VAT falls disproportionately on the poor. For a poor household with a monthly disposable income of only a few hundred pounds, adding £140 of VAT on to an £800 home repair job makes a significant difference. In some cases it will probably decide whether the repair is carried out. In complete contrast to the argument presented in the Barker review, it is often VAT that keeps the poor from being able to afford to carry out essential repairs. The findings of the English House Condition Survey show that substandard housing is concentrated in deprived areas, which strongly supports my view.
Present VAT policy on housing repair work, coupled with recent changes to local authority grant funding for poor and vulnerable households, is likely to prevent essential housing repairs being carried out.
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This is likely further to undermine the condition of the existing housing stock. It also does nothing for social inclusion by widening the gap between economically well-to-do and deprived localities.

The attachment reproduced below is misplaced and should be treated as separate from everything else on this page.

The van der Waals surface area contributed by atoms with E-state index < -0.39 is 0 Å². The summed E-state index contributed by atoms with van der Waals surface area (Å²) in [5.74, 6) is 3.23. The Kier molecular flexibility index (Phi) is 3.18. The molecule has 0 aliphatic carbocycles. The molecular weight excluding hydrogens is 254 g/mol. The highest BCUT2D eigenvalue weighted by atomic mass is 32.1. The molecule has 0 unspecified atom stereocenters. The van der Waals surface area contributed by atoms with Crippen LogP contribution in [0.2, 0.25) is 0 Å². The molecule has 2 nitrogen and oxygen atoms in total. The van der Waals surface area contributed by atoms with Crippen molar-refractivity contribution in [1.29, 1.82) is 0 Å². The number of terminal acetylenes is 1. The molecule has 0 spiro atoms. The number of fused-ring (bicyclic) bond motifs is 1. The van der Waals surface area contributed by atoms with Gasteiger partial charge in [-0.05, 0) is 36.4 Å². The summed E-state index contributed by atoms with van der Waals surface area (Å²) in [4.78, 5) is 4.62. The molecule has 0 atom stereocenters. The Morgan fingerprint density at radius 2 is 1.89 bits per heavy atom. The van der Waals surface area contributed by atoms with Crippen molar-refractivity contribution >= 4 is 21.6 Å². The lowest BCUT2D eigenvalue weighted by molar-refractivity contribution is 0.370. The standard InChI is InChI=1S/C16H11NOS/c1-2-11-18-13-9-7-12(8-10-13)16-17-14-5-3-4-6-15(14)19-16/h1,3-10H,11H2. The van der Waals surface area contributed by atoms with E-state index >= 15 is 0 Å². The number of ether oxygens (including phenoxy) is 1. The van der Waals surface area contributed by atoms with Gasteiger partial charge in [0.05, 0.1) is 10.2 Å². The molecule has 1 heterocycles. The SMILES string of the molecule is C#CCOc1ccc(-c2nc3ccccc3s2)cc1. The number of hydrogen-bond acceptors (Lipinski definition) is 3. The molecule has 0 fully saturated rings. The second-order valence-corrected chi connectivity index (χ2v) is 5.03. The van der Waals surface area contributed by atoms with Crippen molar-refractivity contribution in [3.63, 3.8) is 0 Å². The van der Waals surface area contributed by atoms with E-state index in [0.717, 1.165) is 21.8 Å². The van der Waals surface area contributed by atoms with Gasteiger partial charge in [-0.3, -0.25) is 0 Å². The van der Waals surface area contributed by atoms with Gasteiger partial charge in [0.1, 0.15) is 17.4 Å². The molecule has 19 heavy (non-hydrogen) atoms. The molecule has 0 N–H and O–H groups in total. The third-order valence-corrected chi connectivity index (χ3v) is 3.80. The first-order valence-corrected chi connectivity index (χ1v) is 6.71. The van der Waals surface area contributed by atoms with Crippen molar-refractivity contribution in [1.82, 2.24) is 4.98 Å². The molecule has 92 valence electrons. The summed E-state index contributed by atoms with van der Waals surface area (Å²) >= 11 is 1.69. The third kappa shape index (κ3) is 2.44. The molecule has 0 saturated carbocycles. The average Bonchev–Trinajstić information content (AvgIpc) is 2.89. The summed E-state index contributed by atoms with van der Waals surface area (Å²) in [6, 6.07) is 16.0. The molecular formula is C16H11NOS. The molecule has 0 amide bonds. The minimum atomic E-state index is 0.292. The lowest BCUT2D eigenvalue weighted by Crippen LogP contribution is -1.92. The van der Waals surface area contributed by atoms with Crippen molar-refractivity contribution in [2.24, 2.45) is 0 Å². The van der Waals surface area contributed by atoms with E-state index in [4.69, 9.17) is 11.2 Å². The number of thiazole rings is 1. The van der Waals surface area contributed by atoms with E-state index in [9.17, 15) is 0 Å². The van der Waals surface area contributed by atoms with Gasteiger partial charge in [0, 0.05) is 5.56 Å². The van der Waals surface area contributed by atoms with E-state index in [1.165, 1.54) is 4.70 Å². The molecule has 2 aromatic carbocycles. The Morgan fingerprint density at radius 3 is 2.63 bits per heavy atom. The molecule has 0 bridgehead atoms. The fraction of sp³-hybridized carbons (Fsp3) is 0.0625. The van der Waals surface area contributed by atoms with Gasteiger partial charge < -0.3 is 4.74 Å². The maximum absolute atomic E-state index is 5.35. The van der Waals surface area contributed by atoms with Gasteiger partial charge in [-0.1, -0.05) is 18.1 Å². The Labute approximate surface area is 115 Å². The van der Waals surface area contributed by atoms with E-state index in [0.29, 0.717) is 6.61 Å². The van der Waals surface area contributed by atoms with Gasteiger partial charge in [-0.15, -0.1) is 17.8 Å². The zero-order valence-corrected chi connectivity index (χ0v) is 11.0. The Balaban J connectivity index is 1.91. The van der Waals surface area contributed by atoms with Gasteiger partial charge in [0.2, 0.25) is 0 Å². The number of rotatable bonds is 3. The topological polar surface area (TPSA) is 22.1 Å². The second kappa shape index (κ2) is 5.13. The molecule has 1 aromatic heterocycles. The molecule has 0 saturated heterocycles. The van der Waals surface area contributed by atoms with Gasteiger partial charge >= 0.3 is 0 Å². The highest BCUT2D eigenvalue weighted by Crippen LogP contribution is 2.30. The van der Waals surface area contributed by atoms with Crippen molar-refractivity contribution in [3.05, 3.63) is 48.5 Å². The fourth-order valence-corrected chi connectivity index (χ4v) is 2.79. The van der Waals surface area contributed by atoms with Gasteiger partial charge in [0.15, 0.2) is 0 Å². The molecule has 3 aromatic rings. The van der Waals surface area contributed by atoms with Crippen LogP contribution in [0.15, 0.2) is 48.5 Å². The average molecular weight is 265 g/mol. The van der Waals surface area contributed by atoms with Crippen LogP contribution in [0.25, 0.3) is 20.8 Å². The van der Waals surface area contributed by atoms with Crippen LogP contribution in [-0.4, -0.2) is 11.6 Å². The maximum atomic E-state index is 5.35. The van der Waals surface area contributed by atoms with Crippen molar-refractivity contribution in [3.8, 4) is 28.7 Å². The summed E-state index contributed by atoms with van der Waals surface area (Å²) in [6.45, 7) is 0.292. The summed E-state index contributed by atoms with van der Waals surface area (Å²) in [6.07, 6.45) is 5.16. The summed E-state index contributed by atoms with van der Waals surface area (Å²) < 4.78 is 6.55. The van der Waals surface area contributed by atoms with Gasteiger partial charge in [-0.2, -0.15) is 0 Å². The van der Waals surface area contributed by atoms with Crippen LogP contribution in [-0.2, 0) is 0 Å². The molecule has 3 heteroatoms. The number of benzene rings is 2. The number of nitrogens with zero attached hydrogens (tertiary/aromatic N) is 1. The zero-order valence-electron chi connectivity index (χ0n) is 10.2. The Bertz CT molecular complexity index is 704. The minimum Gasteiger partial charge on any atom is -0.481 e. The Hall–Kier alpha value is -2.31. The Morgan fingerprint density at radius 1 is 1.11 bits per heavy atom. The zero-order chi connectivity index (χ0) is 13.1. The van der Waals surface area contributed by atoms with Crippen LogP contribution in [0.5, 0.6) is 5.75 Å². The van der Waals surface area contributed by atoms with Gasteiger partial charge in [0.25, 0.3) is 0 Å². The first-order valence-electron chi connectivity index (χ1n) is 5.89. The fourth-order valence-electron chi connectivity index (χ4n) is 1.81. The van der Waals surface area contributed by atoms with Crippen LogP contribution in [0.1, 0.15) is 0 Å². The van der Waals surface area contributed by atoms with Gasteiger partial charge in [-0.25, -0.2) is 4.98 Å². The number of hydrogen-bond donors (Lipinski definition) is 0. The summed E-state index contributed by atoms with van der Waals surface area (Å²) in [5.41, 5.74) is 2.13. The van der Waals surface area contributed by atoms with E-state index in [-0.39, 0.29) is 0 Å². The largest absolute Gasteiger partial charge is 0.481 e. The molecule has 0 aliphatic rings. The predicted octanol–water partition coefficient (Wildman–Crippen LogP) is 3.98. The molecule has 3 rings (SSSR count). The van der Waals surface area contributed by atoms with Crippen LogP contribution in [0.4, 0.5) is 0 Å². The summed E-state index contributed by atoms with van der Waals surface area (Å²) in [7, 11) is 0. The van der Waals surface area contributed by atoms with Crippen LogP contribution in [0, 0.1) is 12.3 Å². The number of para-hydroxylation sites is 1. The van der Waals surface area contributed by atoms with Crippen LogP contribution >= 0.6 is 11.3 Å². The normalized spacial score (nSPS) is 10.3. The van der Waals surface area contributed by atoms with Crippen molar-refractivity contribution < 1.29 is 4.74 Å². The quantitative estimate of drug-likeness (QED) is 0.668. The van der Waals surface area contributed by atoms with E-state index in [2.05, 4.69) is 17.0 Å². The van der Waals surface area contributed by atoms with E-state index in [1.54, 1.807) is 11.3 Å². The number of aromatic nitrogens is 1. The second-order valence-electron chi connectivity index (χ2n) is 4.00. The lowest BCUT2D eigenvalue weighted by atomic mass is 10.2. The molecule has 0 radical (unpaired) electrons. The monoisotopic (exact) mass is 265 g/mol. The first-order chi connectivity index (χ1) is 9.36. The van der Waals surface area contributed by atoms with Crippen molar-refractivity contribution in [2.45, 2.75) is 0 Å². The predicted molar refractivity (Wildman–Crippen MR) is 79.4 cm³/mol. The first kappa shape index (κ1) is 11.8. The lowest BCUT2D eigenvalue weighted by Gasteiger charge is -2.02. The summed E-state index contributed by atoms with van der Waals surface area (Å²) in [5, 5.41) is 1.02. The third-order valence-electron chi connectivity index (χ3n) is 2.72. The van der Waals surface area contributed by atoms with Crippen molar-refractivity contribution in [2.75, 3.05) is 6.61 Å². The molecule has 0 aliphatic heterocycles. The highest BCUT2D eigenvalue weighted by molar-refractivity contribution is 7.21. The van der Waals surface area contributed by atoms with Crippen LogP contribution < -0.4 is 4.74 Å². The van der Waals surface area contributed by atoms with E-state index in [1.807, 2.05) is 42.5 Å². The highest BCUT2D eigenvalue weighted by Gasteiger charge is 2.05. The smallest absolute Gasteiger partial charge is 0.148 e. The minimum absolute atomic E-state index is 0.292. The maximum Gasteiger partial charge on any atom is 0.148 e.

I am grateful to the National Home Improvement Council, of which I am a vice-president, and the Federation of Master Builders, which I should say is putting together quite a campaign on this issue, for their briefing. Indeed, I could talk about this for a considerable time. However, as I mentioned in our debate yesterday, some three-quarters of all properties in the private sector do not meet decent home standards, and it would cost something like £40 billion for them to do so.
If the Government are serious about decent home targets and serious about the condition of many of our private sector properties, we need to do something about VAT. That must make sense. While it is not easy, I think that it is possible. I should be interested to find out where the Government stand on this matter. Although they understand the problem, it is clear that they are concerned about the knock-on effects. However, given the important issues being addressed in this Bill, such as disrepair and the effort to improve housing standards, this amendment would go a long way to help. I beg to move.